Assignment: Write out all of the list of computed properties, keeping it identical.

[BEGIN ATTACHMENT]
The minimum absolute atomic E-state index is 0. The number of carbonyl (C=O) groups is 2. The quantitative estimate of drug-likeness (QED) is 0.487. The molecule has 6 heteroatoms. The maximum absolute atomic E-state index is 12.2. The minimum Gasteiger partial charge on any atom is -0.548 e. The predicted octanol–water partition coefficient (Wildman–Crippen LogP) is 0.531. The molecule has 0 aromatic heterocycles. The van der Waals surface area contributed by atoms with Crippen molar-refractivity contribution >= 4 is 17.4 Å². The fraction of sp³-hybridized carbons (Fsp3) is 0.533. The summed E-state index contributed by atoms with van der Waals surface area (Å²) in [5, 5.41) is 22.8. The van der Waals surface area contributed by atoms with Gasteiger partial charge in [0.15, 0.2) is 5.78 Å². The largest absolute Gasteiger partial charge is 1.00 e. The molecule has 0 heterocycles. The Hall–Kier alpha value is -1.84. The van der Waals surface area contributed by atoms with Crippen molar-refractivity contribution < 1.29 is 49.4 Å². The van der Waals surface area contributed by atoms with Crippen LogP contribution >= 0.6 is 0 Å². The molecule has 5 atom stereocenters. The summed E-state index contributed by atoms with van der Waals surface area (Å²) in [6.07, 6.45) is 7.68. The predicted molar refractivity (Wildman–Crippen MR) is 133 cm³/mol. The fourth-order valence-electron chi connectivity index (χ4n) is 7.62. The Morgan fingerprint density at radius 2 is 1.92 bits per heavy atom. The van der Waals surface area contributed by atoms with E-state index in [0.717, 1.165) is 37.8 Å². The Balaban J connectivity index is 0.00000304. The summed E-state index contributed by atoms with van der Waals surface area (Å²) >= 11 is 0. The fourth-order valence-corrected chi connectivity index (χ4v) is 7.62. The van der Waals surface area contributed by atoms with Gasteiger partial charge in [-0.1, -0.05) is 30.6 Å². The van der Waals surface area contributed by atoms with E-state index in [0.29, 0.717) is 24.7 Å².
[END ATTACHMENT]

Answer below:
The minimum absolute atomic E-state index is 0. The number of carbonyl (C=O) groups is 2. The quantitative estimate of drug-likeness (QED) is 0.487. The molecule has 6 heteroatoms. The maximum absolute atomic E-state index is 12.2. The minimum Gasteiger partial charge on any atom is -0.548 e. The predicted octanol–water partition coefficient (Wildman–Crippen LogP) is 0.531. The molecule has 0 aromatic heterocycles. The van der Waals surface area contributed by atoms with Crippen molar-refractivity contribution >= 4 is 17.4 Å². The fraction of sp³-hybridized carbons (Fsp3) is 0.533. The summed E-state index contributed by atoms with van der Waals surface area (Å²) in [5, 5.41) is 22.8. The van der Waals surface area contributed by atoms with Gasteiger partial charge in [0.15, 0.2) is 5.78 Å². The largest absolute Gasteiger partial charge is 1.00 e. The molecule has 0 heterocycles. The Hall–Kier alpha value is -1.84. The van der Waals surface area contributed by atoms with Crippen molar-refractivity contribution < 1.29 is 49.4 Å². The van der Waals surface area contributed by atoms with Crippen LogP contribution >= 0.6 is 0 Å². The molecule has 5 atom stereocenters. The summed E-state index contributed by atoms with van der Waals surface area (Å²) in [6.07, 6.45) is 7.68. The predicted molar refractivity (Wildman–Crippen MR) is 133 cm³/mol. The fourth-order valence-electron chi connectivity index (χ4n) is 7.62. The Morgan fingerprint density at radius 2 is 1.92 bits per heavy atom. The van der Waals surface area contributed by atoms with E-state index in [0.717, 1.165) is 37.8 Å². The Balaban J connectivity index is 0.00000304. The summed E-state index contributed by atoms with van der Waals surface area (Å²) >= 11 is 0. The fourth-order valence-corrected chi connectivity index (χ4v) is 7.62. The van der Waals surface area contributed by atoms with Gasteiger partial charge in [-0.1, -0.05) is 30.6 Å². The van der Waals surface area contributed by atoms with E-state index in [0.29, 0.717) is 24.7 Å².